Emilie Wilson interviews David Symon from Installation Vivante about urban gardens and starting a company as a student.
Finding a job straight out of University is often a major source of stress for students, but there are some who choose to create their own careers. David Symon and Oskar Newsam founded Marché Vivant in the spring of 2013 and it has since evolved into Installation Vivante. They have dedicated themselves to making personal vegetable gardens more mainstream and easily accessible in Montréal.
There are many widely known benefits to keeping your own garden having an affordable supply of fresh vegetables, the exponentially greater nutrition levels in fresh food and trusting your food source. Ideally, everyone would have the ability to eat and grow local, organic fruits and veggies, although it often seems impossible to the average city dweller due to a lack of space or time.
Installation Vivante has been making gardening accessible to anyone with a little bit of green space, planting gardens in small backyards, balconies and window boxes.
Clients can also choose to plant more elaborate gardens that host fruit-bearing trees, such as mulberry, cherry and apple.
Not only does planting your own food keep things cheap and convenient, but it’s a big step towards leading a more sustainable life. When you buy fruit and veggies from an industrial farm, it’s difficult to find a truly sustainable option. I often find myself choosing between organic or local, and I shouldn’t have to make that choice.
Even if there is a local and organic option, there are many other factors to consider that are not advertised by the market. What fertilizers does the farm use? What water systems could those fertilizers seep in to? What are their irrigation practices?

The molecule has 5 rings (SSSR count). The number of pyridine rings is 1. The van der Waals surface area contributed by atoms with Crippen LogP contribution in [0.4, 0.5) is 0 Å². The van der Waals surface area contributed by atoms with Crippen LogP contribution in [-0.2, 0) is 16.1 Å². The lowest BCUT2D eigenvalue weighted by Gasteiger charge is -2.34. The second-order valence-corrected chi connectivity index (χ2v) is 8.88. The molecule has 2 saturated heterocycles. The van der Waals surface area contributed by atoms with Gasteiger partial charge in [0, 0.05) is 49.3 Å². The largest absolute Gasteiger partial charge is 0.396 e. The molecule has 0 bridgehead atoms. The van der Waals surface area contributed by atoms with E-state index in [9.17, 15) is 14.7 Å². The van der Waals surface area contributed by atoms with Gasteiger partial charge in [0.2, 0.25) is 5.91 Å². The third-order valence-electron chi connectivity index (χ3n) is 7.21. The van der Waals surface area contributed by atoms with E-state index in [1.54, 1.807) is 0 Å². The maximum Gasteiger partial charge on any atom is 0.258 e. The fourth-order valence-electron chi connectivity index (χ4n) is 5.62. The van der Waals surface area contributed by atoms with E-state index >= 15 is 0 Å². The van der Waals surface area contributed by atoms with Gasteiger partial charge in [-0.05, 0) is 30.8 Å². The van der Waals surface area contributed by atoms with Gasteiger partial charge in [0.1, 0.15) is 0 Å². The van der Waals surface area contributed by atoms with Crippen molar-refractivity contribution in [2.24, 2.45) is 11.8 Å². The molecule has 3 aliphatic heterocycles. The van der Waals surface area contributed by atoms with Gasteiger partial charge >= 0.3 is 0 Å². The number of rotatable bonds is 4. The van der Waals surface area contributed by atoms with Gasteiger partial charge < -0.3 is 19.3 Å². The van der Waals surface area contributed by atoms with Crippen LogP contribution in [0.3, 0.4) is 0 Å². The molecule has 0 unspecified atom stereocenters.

By helping people keep their own gardens, Installation Vivante is promoting not only local, organic food production, but sustainable water use as well. Their window box gardens are self-watering, which is a water saver as well as a time saver. The boxes only need to be re-filled once a week.
The self-watering boxes work by having water directed straight to the roots, as opposed to being sprayed on top of the soil and percolating down. This prevents water from being lost to surface runoff or evaporation.
As young as their company is, they already completed about two dozen jobs last summer. Each project takes a day or two to complete, starting early in the morning and working through the day. However, their success has not come without a few challenges and a lot of hard work.
“Our biggest challenge has been working with other people, like having employees who are twice our age and way more experienced,” Symon explains. “It’s been challenging to get things done in a respectful manner for everyone.”
They have also been working on how to be taken seriously in the professional world as “kids” in their early twenties. “Being able to prove ourselves has been a big challenge, which we’ve met successfully.”
As a student, David has some advice for other students who are thinking of starting their own business. “Work really hard, be prepared not to eat much, be prepared not to sleep much. The biggest key is to love every aspect of what you do. Find ways to integrate your personality and what you love into your business.”
When asked where they want to be in five years, Symon replied that he wants multiple crews doing custom projects around Montréal and products that people can buy and install themselves (such as the self-watering boxes).
For those wanting to start their own garden, Symon has some tips for plant care. “Be aware that plants are a lot more sensitive than people give them credit for.… If you put good energy into them, they’ll do better. They’re like pets.” He also advised playing music, such as classical and smooth jazz, to gardens to improve their productivity.
When asked his opinion on gardeners talking to their plants, he said he encouraged it, though it might be best to not let it get out of hand!
To learn more about Installation Vivante, visit their website and Facebook page:
Emilie is a University of Waterloo student studying Environment and Resource Studies and Biology, and the Editor of The Green Student.